Pop culture obsessives writing for the pop culture obsessed.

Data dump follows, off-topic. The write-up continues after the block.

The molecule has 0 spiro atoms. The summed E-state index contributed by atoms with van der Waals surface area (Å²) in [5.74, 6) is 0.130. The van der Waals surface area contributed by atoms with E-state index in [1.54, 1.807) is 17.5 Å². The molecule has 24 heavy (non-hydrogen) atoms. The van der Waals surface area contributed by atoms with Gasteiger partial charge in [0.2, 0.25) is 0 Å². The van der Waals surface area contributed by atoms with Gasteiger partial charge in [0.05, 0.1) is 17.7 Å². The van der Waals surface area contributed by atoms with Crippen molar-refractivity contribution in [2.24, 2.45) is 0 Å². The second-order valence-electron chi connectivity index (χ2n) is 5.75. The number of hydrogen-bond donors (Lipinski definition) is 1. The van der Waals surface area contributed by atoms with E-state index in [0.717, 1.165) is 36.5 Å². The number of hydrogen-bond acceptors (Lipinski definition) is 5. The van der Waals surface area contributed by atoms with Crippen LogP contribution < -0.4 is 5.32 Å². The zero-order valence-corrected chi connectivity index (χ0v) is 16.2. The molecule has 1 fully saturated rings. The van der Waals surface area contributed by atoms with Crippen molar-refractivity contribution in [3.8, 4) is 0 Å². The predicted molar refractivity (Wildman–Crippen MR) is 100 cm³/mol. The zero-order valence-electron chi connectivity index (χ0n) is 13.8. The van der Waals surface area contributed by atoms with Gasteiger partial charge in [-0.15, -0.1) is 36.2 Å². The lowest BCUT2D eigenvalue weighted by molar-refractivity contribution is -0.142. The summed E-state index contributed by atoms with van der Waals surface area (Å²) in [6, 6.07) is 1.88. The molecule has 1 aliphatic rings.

For its first 59 seconds, Audioslave's self-titled debut sounds like a Rage Against The Machine record, propelled by Tom Morello's inventively chattering guitar and a dose of whomping riffery. Then Chris Cornell's blustery wail chimes in, and Audioslave settles in as (and settles for sounding like) the long-lost follow-up to Soundgarden's 1996 swan song, Down On The Upside. A curious idea from its inception, pairing Soundgarden's singer with Rage's musicians promises a unique alchemy it can't entirely deliver, obscuring the latter's politics and distinct sound. ("What You Are," for example, sounds unsettlingly like a collaboration of Cornell's old band and late-period Red Hot Chili Peppers.) But the disc is a godsend for Soundgarden fans who didn't care for the muted shadings of Cornell's underrated solo album: With producer Rick Rubin turning the knobs to arena-ready settings, subtlety isn't a top priority. Aside from the share-the-wealth anthem "Hypnotize" and the titular reference to the Apache chief on "Cochise," Audioslave rarely advances an overt message, but Morello makes his musical presence felt at times, soloing to memorable effect on "Bring Em Back Alive," "Shadow On The Sun," and "Like A Stone." Still, the album is most notable as a solid but unspectacular comeback vehicle for Cornell. Regardless of expectations surrounding the return and combination of two iconic bands, Audioslave mostly concentrates on rocking—directly, powerfully, and basically. As hard-rock pairings go, it's nowhere near Queens Of The Stone Age's inspired collaboration with Dave Grohl, but it's still a worthy chapter in the history of the acts that spawned it.


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